Rwanda has been the standout success story of the African community for the past few decades. The attractive business and investment climate, gender parity and the quality of service delivery are some of its recent highlights. However, one of the things that have stood out is the resilience of the government in creating an investor-friendly environment.
The East African country, which was ranked Africa’s 2nd best in the World Bank Ease of Doing business last year, isn’t relaxing on its recent achievement but pushing further with new reforms that could see it take the top spot soon.
The New Times of Rwanda reported last week that a new set of reforms have been rolled out for three different sectors in order to improve the business ecosystem. The key reforms include “reducing bureaucracy in the area of construction permits; cutting down the number of days for investors to connect to the national grid by 14 days and other getting electricity issues; saving exporters’ time spent at customs.”
The government had originally announced 15 reforms last year after the World Bank’s report, but Louise Kanyonga, the Head of Strategy and Competitiveness Department at Rwanda Development Board (RDB), confirmed that they were able to implement more reforms than they had originally planned. While speaking in an interview, she explained the rise in the number of reforms. “The number of reforms went up because we ended up with about 25 reforms or so as time went by. Of those that we have been able to complete, there are about 16,” she said. “We think that we should be able to finish by the deadline which this year was brought forward to around end of April. We should have completed most of them in time.”
The country is deliberately working to improve its positioning on the annual World Bank Ease of Doing Business report to attract investments. The report evaluates each country every year and focuses on 11 main areas that affect businesses. The ease of starting a business, dealing with construction permits, getting electricity, registering a property, getting credit, protecting minority investors, paying taxes, trading across borders, enforcing contracts, and resolving insolvency.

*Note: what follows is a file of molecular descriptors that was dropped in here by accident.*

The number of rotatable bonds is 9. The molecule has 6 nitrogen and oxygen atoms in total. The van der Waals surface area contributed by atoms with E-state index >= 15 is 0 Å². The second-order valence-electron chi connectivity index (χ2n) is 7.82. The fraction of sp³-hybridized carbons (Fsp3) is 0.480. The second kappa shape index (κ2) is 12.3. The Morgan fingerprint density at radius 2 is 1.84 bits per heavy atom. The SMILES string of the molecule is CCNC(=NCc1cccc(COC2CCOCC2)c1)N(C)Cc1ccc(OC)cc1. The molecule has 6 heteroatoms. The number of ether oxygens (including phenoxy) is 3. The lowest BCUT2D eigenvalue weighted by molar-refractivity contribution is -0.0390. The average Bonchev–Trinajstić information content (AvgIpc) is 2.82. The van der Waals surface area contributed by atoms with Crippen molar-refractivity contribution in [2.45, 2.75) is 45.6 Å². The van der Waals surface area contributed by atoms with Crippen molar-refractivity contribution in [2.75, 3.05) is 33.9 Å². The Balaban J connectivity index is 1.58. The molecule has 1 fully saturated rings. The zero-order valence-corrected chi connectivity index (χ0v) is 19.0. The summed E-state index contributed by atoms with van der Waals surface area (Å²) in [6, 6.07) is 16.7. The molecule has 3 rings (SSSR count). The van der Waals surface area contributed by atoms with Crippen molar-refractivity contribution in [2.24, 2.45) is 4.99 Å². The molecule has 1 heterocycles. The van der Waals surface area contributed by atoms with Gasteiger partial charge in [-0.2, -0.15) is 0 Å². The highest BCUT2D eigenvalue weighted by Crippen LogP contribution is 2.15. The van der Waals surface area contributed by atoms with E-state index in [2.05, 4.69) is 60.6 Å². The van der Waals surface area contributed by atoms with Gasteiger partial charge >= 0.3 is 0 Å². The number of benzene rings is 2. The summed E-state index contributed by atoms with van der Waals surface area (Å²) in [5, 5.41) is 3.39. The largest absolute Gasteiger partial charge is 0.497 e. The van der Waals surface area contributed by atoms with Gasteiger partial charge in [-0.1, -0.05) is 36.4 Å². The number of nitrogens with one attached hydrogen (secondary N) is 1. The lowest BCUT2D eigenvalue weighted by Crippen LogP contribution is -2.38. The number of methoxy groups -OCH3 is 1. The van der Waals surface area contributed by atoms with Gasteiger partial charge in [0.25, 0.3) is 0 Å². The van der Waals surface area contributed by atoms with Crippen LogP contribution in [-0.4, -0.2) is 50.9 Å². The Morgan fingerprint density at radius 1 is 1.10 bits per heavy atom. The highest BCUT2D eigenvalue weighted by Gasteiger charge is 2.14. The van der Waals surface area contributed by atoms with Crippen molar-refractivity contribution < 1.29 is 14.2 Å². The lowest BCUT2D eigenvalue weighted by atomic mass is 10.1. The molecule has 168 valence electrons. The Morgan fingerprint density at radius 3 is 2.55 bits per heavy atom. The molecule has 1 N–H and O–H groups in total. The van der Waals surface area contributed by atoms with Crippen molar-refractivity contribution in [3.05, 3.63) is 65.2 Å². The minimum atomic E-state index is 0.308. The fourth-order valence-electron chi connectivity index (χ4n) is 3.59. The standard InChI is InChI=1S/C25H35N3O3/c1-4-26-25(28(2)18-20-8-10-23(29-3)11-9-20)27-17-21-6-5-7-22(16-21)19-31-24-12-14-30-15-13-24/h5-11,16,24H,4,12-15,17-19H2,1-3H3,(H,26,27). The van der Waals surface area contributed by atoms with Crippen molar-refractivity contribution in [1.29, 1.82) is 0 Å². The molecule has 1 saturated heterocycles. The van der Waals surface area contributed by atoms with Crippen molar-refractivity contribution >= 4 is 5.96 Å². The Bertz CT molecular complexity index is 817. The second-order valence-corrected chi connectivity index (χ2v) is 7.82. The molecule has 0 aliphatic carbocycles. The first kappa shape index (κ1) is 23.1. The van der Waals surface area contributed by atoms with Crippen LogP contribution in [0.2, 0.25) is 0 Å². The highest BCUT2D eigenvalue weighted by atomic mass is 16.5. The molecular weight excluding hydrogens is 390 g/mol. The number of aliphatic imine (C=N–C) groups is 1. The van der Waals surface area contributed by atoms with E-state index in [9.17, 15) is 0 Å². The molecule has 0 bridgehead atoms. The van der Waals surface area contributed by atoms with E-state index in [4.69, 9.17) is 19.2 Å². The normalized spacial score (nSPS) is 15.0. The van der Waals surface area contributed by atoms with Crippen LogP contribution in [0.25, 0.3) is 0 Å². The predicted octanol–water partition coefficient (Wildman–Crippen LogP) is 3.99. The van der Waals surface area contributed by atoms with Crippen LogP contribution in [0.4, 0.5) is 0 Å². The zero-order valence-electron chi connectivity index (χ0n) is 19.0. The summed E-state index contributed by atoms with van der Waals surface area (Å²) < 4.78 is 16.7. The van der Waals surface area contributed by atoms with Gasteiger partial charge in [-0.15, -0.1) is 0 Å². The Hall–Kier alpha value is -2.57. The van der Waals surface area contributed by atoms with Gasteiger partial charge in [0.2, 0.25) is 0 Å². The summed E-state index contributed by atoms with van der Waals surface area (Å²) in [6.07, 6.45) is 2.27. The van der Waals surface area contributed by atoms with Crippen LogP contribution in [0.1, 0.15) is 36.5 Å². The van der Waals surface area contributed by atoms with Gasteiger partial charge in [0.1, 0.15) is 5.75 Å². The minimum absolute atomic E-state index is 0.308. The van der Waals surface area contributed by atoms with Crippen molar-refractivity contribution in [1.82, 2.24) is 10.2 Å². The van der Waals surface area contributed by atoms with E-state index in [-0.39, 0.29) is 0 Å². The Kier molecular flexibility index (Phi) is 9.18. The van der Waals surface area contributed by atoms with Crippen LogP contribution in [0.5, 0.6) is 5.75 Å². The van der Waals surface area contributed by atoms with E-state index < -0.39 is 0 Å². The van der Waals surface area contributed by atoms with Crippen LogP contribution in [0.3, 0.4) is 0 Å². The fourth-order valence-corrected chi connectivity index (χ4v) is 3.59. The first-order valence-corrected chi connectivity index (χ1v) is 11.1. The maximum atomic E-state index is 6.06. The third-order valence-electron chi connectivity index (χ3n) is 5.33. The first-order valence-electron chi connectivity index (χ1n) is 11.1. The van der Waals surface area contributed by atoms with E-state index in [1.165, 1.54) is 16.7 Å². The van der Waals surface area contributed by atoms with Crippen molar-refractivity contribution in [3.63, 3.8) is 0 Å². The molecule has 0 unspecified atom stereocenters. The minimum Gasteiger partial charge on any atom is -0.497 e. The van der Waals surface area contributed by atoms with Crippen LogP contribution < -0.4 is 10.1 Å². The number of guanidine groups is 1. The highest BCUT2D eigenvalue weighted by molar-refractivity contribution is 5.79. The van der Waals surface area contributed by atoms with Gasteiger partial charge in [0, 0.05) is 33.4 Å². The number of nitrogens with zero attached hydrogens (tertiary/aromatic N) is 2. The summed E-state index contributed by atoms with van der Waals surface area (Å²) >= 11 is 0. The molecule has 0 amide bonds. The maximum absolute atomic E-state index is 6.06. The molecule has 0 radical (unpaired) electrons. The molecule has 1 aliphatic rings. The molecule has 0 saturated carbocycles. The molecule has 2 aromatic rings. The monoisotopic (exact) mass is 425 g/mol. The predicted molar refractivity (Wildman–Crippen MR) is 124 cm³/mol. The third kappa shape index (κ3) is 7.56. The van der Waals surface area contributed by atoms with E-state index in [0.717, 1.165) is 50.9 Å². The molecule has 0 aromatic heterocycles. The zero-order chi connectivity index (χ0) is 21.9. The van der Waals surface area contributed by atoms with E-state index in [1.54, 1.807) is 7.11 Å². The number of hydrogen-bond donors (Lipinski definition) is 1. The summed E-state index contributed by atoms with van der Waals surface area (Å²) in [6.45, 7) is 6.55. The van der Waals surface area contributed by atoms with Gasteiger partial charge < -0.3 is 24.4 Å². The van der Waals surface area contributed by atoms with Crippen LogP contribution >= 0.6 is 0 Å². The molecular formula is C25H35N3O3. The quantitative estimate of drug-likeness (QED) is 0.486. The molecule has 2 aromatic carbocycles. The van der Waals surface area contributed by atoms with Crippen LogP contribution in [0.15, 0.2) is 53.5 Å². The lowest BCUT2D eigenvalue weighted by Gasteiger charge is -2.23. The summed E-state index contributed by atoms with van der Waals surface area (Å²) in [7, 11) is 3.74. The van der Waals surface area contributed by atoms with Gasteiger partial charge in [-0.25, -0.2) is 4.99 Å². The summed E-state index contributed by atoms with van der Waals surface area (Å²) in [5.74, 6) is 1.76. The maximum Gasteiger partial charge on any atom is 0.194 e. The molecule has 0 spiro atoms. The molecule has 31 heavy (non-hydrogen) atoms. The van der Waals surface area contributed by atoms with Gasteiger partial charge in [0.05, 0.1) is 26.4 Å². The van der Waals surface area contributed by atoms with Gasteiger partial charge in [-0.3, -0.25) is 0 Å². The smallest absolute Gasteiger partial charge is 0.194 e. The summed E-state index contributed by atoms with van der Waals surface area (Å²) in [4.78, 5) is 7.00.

Rwanda had jumped 15 places to the 41st position in the world last year for implementing reforms that improved dealing with construction permits, registering of properties (it implemented an online service for registration of properties), protecting minority investors, paying taxes (also created an online system to ease filing and payment) and enforcing contracts.
So far, these reforms have been paying off in terms of securing better investments. In 2017, the RDB registered investments in Rwanda worth $1.675 billion, an increase of $515 million compared to the year 2016 with $1.160 billion worth of investments; construction and real estate had attracted the most investment. Foreign Direct Investment (FDI) investments were worth $1.041billion, an increase from $650.4 million it recorded in 2016.
Another area where Rwanda has been able to excel is its feedback mechanism to fine-tune its reforms and systems. As noted by Louise Kanyonga, the government engages “with the private sector to understand the business environment. We have public-private dialogue; we have aftercare services, among others,” she explained. “We keep having a constant dialogue with investors to understand areas they would like improved and addressed.
“We are also starting to move to the micro-levels, the firm level. There are different initiatives where we try to understand issues within firms and how we can better improve affairs for them.”
Also, the country is one of the fastest growing economies in Africa with the International Monetary Fund projecting its growth at 7.2 percent and 7.8 percent for 2018 and 2019 respectively.
Louise Kanyong has confirmed other reforms that are planned for later in the year. They include electronic land titles, electronic land transfers and electronic auctioning. These new upgrades can improve efficiency in the government and make it achieve even more in the future.